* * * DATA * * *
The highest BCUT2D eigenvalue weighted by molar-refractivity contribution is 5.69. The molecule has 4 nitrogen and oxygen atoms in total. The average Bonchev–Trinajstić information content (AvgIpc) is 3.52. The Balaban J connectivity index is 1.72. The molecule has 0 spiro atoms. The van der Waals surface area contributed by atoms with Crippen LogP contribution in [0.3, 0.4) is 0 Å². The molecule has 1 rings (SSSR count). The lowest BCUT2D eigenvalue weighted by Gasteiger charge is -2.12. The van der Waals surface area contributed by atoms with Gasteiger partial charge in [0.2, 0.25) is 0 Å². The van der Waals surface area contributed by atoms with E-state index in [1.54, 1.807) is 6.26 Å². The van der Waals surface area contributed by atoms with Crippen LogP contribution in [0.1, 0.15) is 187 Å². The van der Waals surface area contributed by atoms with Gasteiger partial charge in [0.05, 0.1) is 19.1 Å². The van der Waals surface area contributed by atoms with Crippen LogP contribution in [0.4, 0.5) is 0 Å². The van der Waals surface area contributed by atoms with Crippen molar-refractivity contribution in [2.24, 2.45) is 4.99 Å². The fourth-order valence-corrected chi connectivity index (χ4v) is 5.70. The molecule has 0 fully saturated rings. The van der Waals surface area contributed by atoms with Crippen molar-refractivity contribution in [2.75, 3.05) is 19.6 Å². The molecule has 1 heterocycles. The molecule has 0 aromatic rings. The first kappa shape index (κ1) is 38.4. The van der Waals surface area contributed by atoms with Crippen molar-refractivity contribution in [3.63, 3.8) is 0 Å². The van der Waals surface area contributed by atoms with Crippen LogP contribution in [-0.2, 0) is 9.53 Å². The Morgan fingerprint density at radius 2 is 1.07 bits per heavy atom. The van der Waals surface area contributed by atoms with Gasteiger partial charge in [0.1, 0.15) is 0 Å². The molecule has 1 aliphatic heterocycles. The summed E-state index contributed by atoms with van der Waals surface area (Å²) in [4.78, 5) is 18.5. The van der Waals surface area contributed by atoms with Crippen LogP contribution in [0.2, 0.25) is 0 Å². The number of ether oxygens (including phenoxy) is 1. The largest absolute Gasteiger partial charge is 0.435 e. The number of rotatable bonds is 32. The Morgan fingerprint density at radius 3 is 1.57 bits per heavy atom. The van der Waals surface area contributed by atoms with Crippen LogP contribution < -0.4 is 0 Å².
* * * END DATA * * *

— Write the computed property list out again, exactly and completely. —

The highest BCUT2D eigenvalue weighted by molar-refractivity contribution is 5.69. The molecule has 4 nitrogen and oxygen atoms in total. The average Bonchev–Trinajstić information content (AvgIpc) is 3.52. The Balaban J connectivity index is 1.72. The molecule has 0 spiro atoms. The van der Waals surface area contributed by atoms with Crippen LogP contribution in [0.3, 0.4) is 0 Å². The molecule has 1 rings (SSSR count). The lowest BCUT2D eigenvalue weighted by Gasteiger charge is -2.12. The van der Waals surface area contributed by atoms with Gasteiger partial charge in [0.2, 0.25) is 0 Å². The van der Waals surface area contributed by atoms with E-state index in [1.54, 1.807) is 6.26 Å². The van der Waals surface area contributed by atoms with Crippen LogP contribution in [0.1, 0.15) is 187 Å². The van der Waals surface area contributed by atoms with Gasteiger partial charge in [0.05, 0.1) is 19.1 Å². The van der Waals surface area contributed by atoms with Crippen LogP contribution in [0.4, 0.5) is 0 Å². The van der Waals surface area contributed by atoms with Crippen molar-refractivity contribution in [2.24, 2.45) is 4.99 Å². The fourth-order valence-corrected chi connectivity index (χ4v) is 5.70. The molecule has 0 fully saturated rings. The van der Waals surface area contributed by atoms with Crippen molar-refractivity contribution in [2.75, 3.05) is 19.6 Å². The molecule has 1 heterocycles. The molecule has 0 aromatic rings. The first kappa shape index (κ1) is 38.4. The van der Waals surface area contributed by atoms with Crippen molar-refractivity contribution in [3.63, 3.8) is 0 Å². The van der Waals surface area contributed by atoms with Crippen LogP contribution in [-0.2, 0) is 9.53 Å². The Morgan fingerprint density at radius 2 is 1.07 bits per heavy atom. The van der Waals surface area contributed by atoms with Gasteiger partial charge in [0.1, 0.15) is 0 Å². The molecule has 1 aliphatic heterocycles. The summed E-state index contributed by atoms with van der Waals surface area (Å²) in [4.78, 5) is 18.5. The van der Waals surface area contributed by atoms with Crippen LogP contribution in [0.2, 0.25) is 0 Å². The number of ether oxygens (including phenoxy) is 1. The largest absolute Gasteiger partial charge is 0.435 e. The number of rotatable bonds is 32. The Morgan fingerprint density at radius 3 is 1.57 bits per heavy atom. The van der Waals surface area contributed by atoms with Crippen LogP contribution < -0.4 is 0 Å².